Seven Farm Tokyo collects food scraps from eight Ito-Yokado supermarket outlets and transforms it into compost, which is used to help grow spinach, broccoli, turnips and other vegetables on the 17-hectare farm.
Major supermarket operator Ito-Yokado started the unique food recycling system in 2008.
The Tachikawa farm is just one of 11 Seven Farm units across Japan. It is run by 21 contract farmers and uses compost made from food scraps generated at Ito-Yokado outlets in Akishima, Higashi-Yamato and elsewhere in western Tokyo.
Seven Farm Tokyo, which is entering its fourth year, was set up jointly by the farmers and Ito-Yokado, and is expected to produce 14 kinds of farm products totalling 800 tons in fiscal 2015.
The Seven Farm brand produce from the farm has been sold at around 40 Ito-Yokado supermarkets across Tokyo.
“We operate this farm taking full advantage of its proximity to the major consumer market in Tokyo,” said the Ito-Yokado spokesperson. “We would like to market the products harvested at the farm, emphasizing its freshness.”
Ito-Yokado started up the recycling venture using food waste from its outlets in 2008 after the Food Recycling Law was revised a year earlier to set food recycling targets for each food-related industry.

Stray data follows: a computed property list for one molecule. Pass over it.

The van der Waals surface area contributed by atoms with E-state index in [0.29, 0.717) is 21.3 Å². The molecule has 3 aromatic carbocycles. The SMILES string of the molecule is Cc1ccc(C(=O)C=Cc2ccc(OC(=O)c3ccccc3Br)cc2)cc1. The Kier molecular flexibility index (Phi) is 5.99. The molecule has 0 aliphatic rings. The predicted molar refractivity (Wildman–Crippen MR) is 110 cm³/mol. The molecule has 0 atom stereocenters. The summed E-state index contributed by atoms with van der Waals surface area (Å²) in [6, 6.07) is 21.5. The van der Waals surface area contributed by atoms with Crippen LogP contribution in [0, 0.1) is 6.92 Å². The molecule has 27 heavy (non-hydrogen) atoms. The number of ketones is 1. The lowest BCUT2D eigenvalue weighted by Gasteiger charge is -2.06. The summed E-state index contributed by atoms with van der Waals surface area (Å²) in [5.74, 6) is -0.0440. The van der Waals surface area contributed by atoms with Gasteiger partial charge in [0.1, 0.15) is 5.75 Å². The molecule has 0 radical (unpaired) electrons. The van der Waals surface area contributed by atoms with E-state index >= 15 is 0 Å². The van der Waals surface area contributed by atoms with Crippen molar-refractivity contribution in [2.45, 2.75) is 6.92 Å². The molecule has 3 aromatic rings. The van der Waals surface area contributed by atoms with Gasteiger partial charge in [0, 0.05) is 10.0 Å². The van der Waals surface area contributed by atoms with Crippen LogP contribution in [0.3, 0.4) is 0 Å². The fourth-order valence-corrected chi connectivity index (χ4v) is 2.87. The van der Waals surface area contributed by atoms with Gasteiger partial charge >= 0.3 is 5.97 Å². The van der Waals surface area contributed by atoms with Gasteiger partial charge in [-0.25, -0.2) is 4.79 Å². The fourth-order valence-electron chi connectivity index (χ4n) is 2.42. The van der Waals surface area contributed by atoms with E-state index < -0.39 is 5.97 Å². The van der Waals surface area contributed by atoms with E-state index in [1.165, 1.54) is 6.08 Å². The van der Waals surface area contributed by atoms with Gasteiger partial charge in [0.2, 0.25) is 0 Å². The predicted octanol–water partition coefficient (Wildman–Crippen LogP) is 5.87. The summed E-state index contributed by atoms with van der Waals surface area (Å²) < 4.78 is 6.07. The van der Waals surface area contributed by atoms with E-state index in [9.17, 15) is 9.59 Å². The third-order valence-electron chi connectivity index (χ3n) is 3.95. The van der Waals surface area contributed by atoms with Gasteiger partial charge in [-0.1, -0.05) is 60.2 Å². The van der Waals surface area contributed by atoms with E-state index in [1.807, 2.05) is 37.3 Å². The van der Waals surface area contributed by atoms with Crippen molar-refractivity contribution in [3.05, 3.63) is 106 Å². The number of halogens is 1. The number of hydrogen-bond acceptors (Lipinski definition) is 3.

Despite the company’s target of a 45-percent recycling rate of waste food, its actual recycling rate was 26.5 percent in fiscal 2008. To increase the rate, the company built composting facilities to produce fertilizer from food waste.
Compost made from food scraps was initially supplied to about 4,000 contract farmers across Japan, but the company then changed its policy and set up farming corporations with farmers near its outlets to reduce transportation costs.
Ito-Yokado’s food recycling rate surpassed the target rate of 45 percent in fiscal 2012 and reached 50.2 percent in fiscal 2014.
The company officials said that the project has helped increase the environmental consciousness of its employees as they frequently visit the Seven Farm facilities across Japan.
Farmers at Seven Farm also visit Ito-Yokado stores to see what consumers think of the produce, the company officials said.
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